These theories were either sociological, biological, or psychological. Personally, I do not believe that any one theory can most effectively explain crime as each theory can explain to an extent what was an individual's intent. However, if I had to pinpoint one theory in particular that I thought contributed the most to crime I would pick the rational choice theory. The rational choice theory believes that all individuals freely choose to participate in crime as a result of a rational decision-making process. Essentially, this theory believes that individuals that commit a crime weigh the consequences of the crime and determine that the rewards of the crime being committed outweigh the consequences.…

    • 1248 Words
    • 5 Pages
    Decent Essays
  • Decent Essays

    Rational Choice Theory

    • 560 Words
    • 3 Pages

    Even though criminal behavior is complex criminologists still attempted to explain it simply. An example of this would be rational choice theory. This theory explains crime or deviant behavior by some ones choice. Scope is the degree of explanation about a phenomenon that the theory will achieve. An example of this is the low self-control theory it seeks to explain criminal and deviant…

    • 560 Words
    • 3 Pages
    Decent Essays
  • Decent Essays

    What Classical Criminology expresses here firstly is that individuals in these examples make a rational and deliberate choice of their own volition to commit the crime. Furthermore despite the presence of punishment if they get caught, they have judged the possibility or the strength of both the harms and benefits of their actions and decided to follow through with the criminal act. These individuals are behaving in such a way that they profit through material gain from their indiscretion, progressing their own self-interest. In these ways, Classical Criminology is able to explain the processes by which street crime occurs by exhibiting the hedonistic tendencies individuals incorporate into their actions. However these principles may not be as useful in the interpretation of violent crime,…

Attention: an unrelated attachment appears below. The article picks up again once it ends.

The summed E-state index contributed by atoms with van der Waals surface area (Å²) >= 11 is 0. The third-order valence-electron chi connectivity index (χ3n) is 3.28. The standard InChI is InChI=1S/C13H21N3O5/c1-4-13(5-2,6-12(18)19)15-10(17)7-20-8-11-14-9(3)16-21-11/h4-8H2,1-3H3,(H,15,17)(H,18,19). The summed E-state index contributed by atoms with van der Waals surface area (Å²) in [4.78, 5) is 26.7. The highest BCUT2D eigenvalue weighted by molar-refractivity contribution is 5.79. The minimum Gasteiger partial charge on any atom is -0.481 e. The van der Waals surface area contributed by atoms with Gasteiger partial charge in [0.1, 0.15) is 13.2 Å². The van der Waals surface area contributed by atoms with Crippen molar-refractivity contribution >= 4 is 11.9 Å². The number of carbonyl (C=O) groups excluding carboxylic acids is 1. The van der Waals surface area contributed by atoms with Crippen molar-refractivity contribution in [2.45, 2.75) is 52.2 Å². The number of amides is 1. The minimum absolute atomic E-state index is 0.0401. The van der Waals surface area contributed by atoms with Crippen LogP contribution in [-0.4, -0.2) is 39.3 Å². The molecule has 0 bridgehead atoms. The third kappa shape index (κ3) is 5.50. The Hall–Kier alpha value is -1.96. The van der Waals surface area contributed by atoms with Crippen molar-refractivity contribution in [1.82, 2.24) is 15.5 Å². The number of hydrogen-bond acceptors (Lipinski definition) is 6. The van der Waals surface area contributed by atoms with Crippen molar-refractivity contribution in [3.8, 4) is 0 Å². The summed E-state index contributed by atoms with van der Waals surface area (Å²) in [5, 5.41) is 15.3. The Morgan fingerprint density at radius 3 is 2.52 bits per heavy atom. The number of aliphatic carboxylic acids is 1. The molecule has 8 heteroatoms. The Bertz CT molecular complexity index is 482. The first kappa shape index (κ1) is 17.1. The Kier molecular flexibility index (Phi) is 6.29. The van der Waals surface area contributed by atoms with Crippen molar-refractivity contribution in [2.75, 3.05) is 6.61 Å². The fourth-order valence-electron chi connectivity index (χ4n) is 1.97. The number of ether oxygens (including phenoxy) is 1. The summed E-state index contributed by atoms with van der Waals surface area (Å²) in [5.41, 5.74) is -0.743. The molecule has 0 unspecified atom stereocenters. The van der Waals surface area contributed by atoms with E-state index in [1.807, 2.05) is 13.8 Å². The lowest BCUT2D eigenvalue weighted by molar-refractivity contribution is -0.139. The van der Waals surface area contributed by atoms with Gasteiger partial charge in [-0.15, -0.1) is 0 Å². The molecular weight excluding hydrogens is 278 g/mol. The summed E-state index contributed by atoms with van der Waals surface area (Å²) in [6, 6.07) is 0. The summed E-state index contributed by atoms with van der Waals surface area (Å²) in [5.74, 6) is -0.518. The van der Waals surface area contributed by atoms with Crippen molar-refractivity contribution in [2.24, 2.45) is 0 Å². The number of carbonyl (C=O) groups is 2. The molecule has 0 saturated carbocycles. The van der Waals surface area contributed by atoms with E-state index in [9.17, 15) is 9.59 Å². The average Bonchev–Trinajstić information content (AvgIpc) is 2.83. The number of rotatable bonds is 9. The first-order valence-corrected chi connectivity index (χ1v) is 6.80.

• 1479 Words
    • 6 Pages
    Decent Essays
  • Decent Essays

    Juvenile Court System

    • 805 Words
    • 4 Pages

    Should Juveniles be tried as Adults? Draft #1 Juvenile court systems are the first line of defence against youth crimes. This system is quickly failing to produce the appropriate punishments for major youth crimes passing the responsibility to the guardians and off of the child. Supporting the trial of juveniles as adults is imperative in creating a safe and secure society. The Juvenile system is often criticised for being highly flawed, the system based off of rehabilitation minimalizes the seriousness of the crime committed.…

    • 805 Words
    • 4 Pages
    Decent Essays